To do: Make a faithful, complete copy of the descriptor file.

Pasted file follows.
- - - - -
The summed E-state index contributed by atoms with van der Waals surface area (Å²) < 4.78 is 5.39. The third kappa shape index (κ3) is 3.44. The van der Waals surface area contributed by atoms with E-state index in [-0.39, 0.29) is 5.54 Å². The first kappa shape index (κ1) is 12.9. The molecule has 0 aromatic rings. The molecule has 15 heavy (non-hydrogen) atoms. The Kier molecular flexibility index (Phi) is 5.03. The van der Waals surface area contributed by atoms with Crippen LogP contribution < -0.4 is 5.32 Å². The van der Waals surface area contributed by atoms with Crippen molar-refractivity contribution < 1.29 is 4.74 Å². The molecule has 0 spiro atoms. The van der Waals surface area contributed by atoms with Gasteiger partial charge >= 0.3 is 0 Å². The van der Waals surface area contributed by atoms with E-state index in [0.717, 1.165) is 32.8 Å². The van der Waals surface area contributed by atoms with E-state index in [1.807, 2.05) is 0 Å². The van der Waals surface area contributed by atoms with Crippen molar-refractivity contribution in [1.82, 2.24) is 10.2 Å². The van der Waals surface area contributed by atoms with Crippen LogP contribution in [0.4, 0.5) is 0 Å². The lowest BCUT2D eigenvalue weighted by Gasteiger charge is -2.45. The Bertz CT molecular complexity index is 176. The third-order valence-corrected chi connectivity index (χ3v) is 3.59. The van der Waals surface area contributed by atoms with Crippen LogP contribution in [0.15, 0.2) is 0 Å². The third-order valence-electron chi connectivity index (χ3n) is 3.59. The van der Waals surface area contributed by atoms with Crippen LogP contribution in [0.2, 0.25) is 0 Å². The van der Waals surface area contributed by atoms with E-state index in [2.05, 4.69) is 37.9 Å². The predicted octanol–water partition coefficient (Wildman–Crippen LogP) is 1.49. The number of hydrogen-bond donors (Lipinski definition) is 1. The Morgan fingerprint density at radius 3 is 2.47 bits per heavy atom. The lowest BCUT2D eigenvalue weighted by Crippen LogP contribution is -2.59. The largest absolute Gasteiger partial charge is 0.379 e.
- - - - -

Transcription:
The summed E-state index contributed by atoms with van der Waals surface area (Å²) < 4.78 is 5.39. The third kappa shape index (κ3) is 3.44. The van der Waals surface area contributed by atoms with E-state index in [-0.39, 0.29) is 5.54 Å². The first kappa shape index (κ1) is 12.9. The molecule has 0 aromatic rings. The molecule has 15 heavy (non-hydrogen) atoms. The Kier molecular flexibility index (Phi) is 5.03. The van der Waals surface area contributed by atoms with Crippen LogP contribution < -0.4 is 5.32 Å². The van der Waals surface area contributed by atoms with Crippen molar-refractivity contribution < 1.29 is 4.74 Å². The molecule has 0 spiro atoms. The van der Waals surface area contributed by atoms with Gasteiger partial charge >= 0.3 is 0 Å². The van der Waals surface area contributed by atoms with E-state index in [0.717, 1.165) is 32.8 Å². The van der Waals surface area contributed by atoms with E-state index in [1.807, 2.05) is 0 Å². The van der Waals surface area contributed by atoms with Crippen molar-refractivity contribution in [1.82, 2.24) is 10.2 Å². The van der Waals surface area contributed by atoms with Crippen LogP contribution in [0.4, 0.5) is 0 Å². The lowest BCUT2D eigenvalue weighted by Gasteiger charge is -2.45. The Bertz CT molecular complexity index is 176. The third-order valence-corrected chi connectivity index (χ3v) is 3.59. The van der Waals surface area contributed by atoms with Crippen LogP contribution in [0.15, 0.2) is 0 Å². The third-order valence-electron chi connectivity index (χ3n) is 3.59. The van der Waals surface area contributed by atoms with Crippen LogP contribution in [0.2, 0.25) is 0 Å². The van der Waals surface area contributed by atoms with E-state index in [2.05, 4.69) is 37.9 Å². The predicted octanol–water partition coefficient (Wildman–Crippen LogP) is 1.49. The number of hydrogen-bond donors (Lipinski definition) is 1. The Morgan fingerprint density at radius 3 is 2.47 bits per heavy atom. The lowest BCUT2D eigenvalue weighted by Crippen LogP contribution is -2.59. The largest absolute Gasteiger partial charge is 0.379 e.